William Carey: Chapter 9: The First Indian Boarding School

 •  5 min. read  •  grade level: 8
BIBLE-TRANSLATING, preaching, superintending, and often teaching in his own schools, must have made Mr. Carey's life a very busy one; but still more might, he saw, be done, so without wasting time he set about doing it. In the spring of 1800, a notice, something like an advertisement, appeared in several Indian papers.
“MISSION HOUSE, SERAMPUR. On Thursday, the 1st of May, 1800, a Boarding School will be opened in the Mission House, which stands on the bank of the river, and is very healthy, and pleasantly situated. Letters addressed to Mr. Carey will receive prompt attention. Lessons in Greek, Latin, Hebrew, and Persian or Sanscrit can be had. Bengali and English will be taught to all pupils, great care being taken that English should be correctly spoken.”
Such was the small beginning of what grew into a large and flourishing college, in which many sons of well-to-do natives received a high-class education. The school for boys was soon followed by one for girls, and as the Bible was taught in both schools (though no one was forced to break their caste), the light of the gospel shone into many a dark heart; and from both schools some went forth as missionaries to their own people.
A little later Mr. Carey wrote to a friend in England: "Last year we opened a free school for boys in Calcutta. This year we have been able to add to it one for girls. The boys' school now numbers about one hundred and forty, and we have about forty girls. The boys are taught by a very earnest and painstaking master; the girls are under the care of a native convert, who, though a very poor woman, is an earnest Christian. All are being taught to read the Bible.”
"The missionaries must not be allowed to live and work in Calcutta." So said a great many people, some of whom I am sorry to say were Europeans; but when a college for the sons of high-caste Hindus was opened at Fort William, Mr. Carey was the only teacher of Bengali who could be found, and he was asked to accept the appointment. This he did thankfully feeling that God had in answer to prayer opened a long-closed door; "This is the Lord's doing; it is marvelous in our eyes," was the language of his praise-filled heart.
Work grew fast, for in addition to his duties as teacher of Bengali and English at Fort William, a place for gospel preaching was opened in the large and thickly-peopled city of Calcutta. Bible and other classes were held during the week, and the hearts of the missionaries were gladdened by knowing that a few of the almost countless numbers of heathen around them had not only heard, but believed the glad tidings, and though they had much to learn, really loved to please and serve the Lord Jesus.
Shall we turn, for a moment, from India as Carey found it rather more than a hundred years ago, and take a peep at what is being done to-day? There are many villages in India where lady missionaries are only able to visit very seldom, perhaps once a year.
Thousands of women and girls are shut up in zenanas; if these are not visited in their homes, they live and die without ever hearing of Jesus and His love.
A morning spent in Indian homes could hardly fail to be interesting, but as we cannot travel so far, or speak even one of the many Ianguages of that vast empire, we will join in thought a missionary teacher, as in company with a native Bible-woman she sets out for her Monday's round of visits. The first house visited seems almost like a small school, for there are ten pupils, all waiting for their weekly lesson; so two classes are formed, the missionary taking five for English and the Bible woman five for Urdu or Hindu. How the teacher longs to get the three youngest girls of her English class into a Christian school, quite near their home; they would be delighted to go, and their mother makes no objection, but the father will not consent, saying that no girl from his caste has ever been allowed to attend school! So the poor children must be content with a weekly reading lesson. The boys of the family all go to school, and sometimes give their sisters a little help. But it is time for the Bible lesson, and as it is given in Hindu, three more come in for it, and all listen very attentively.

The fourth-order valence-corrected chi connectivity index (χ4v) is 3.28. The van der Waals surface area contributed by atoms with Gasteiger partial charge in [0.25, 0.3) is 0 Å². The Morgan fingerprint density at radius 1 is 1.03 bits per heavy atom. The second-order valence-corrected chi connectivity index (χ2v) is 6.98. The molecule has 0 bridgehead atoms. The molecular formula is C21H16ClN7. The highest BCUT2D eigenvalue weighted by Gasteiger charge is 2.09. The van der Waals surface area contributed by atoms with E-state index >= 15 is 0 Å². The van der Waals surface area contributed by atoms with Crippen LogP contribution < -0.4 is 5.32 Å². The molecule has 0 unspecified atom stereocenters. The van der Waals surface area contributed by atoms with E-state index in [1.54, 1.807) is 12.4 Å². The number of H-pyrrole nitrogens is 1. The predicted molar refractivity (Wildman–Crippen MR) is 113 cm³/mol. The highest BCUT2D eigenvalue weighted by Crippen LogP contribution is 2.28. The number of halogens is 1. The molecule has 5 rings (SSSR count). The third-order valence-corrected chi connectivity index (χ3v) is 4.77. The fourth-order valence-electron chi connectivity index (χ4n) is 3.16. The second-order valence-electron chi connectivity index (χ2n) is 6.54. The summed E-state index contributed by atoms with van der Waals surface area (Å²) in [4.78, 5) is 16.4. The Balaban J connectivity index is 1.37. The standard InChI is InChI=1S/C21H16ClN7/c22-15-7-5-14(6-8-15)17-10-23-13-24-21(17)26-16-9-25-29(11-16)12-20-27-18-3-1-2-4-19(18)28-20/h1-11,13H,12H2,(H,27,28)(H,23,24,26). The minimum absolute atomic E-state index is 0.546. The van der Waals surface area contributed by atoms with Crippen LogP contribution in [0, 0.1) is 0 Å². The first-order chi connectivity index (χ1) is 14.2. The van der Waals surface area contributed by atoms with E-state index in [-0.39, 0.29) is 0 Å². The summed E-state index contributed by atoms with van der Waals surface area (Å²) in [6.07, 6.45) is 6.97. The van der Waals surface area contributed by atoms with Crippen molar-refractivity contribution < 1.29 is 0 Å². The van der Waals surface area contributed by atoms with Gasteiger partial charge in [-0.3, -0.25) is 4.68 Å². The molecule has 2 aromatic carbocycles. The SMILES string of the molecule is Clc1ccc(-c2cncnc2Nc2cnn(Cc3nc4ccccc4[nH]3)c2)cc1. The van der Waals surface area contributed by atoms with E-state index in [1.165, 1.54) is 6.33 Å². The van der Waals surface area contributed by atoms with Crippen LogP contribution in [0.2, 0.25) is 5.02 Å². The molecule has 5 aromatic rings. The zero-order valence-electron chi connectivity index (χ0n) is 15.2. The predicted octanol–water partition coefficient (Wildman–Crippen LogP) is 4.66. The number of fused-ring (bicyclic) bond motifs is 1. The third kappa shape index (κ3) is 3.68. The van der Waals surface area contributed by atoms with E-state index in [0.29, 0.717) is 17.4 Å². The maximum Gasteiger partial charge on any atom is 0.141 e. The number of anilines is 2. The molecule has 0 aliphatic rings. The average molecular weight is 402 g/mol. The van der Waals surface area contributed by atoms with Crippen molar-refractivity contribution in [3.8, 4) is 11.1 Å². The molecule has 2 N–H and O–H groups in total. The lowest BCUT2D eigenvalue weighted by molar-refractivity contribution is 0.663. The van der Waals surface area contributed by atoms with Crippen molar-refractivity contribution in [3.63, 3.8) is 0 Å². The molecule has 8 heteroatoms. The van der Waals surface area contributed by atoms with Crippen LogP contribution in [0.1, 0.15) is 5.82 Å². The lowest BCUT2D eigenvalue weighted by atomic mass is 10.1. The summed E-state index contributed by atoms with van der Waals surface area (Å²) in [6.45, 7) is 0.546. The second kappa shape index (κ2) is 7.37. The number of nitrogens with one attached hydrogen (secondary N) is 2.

One day the lesson was about the temptation of the Lord in the wilderness, and the answer given by the Lord to Satan when he wished Him to bow down in worship to him: "Thou shalt worship the Lord thy God, and him only shalt thou serve" (Matt. 4.), seemed to impress one thoughtful girl, as it was pointed out that the word used for "worship" in the Hindu Bible really means to bow the head, a mark of respect the Hindus never forget to pay to their idols. She said, with a quick glance to the shelf where the family idols were arranged, "Does it really mean that we are only to bow the head to God, even though we cannot see Him? Must we bow the head to no one else?” The answer was, "That is what the Lord says." All seemed to feel it was a solemn time.
The smallest pupil, a little girl of seven, would not for a long time even try to learn her lesson properly. Her elder sisters said they had tried to teach her, but could not; she was lazy! One day the teacher said, "I have a little dolly at home, I should like it to come and live with you; but I cannot give it to a little girl who never learns her lessons. What shall I do with it?" The next week the lesson was learned, and the little scholar seemed much brighter.